Skip to Content

Maria Fernanda Escallon

Maria Fernanda Escallon profile picture
  • Title: Assistant Professor
  • Phone: 541-346-5042
  • Office: 356 Condon Hall
  • Affiliated Departments: Folklore Program


B.A. in Anthropology, Universidad de Los Andes, Colombia (2003)

M.A. in Anthropology - Archaeology Track, Universidad de Los Andes, Colombia (2004)

M.A. in Anthropology - Archaeology Track, Stanford University (2009)

Ph.D. in Anthropology,  Stanford University (2016)

CV Summary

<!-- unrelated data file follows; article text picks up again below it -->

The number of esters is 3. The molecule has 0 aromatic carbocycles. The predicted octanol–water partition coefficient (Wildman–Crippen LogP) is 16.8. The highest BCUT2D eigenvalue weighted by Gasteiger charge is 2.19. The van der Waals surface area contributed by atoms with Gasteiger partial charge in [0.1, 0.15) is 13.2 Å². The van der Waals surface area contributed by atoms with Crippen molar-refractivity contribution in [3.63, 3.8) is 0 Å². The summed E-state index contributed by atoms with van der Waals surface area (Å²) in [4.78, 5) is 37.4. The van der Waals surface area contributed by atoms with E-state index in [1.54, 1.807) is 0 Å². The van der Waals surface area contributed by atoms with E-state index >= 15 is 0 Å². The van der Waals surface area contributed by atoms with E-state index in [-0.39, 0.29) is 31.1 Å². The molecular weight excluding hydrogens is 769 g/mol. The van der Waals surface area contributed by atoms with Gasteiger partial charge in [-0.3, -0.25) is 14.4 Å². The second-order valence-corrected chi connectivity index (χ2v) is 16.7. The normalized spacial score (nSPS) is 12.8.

Dr. Maria Fernanda Escallón is a socio-cultural anthropologist and archaeologist interested in cultural heritage, race, diversity politics, ethnicity, and inequality in Latin America. Prior to joining the department, she was a 2015-2016 Dissertation Fellow in the Department of Black Studies at the University of California Santa Barbara. Her work examines the consequences of cultural heritage declarations and draws attention to the political and economic marginalization of minority groups that occurs as a result of recognition. Her research and teaching interests include identity politics; poverty and inequality in Latin America; cultural diversity; heritage ethics; race and ethnicity; UNESCO, and cultural diplomacy. Her current book project examines whether heritage declarations are useful instruments to attend to broader issues of economic inequality, territorial rights, and political participation for Afro-descendant groups. Based on multi-sited ethnographic research in Colombia, Brazil, and UNESCO Headquarters in Paris, her work shows that while heritage recognition brings visibility to the cultural practices of Afro-descendants, it also masks the deep-seated struggles of minorities, and cements categorical boundaries within and between ethnic groups. Maria Fernanda’s research has received support from a variety of sources, including the Social Sciences Research Council, the Fulbright Program, the Mellon Foundation, and the Hutchins Center for African and African American Research at Harvard University. She co-edited a thematic number of the Journal Antipoda and her most recent work appears in Heritage in Action: Making the Past in the Present. Before starting her doctorate, Maria Fernanda worked in sustainable development and heritage policy-making for non-governmental organizations and Colombian public entities, including the Ministry of Culture and the District Secretary of Culture and Tourism.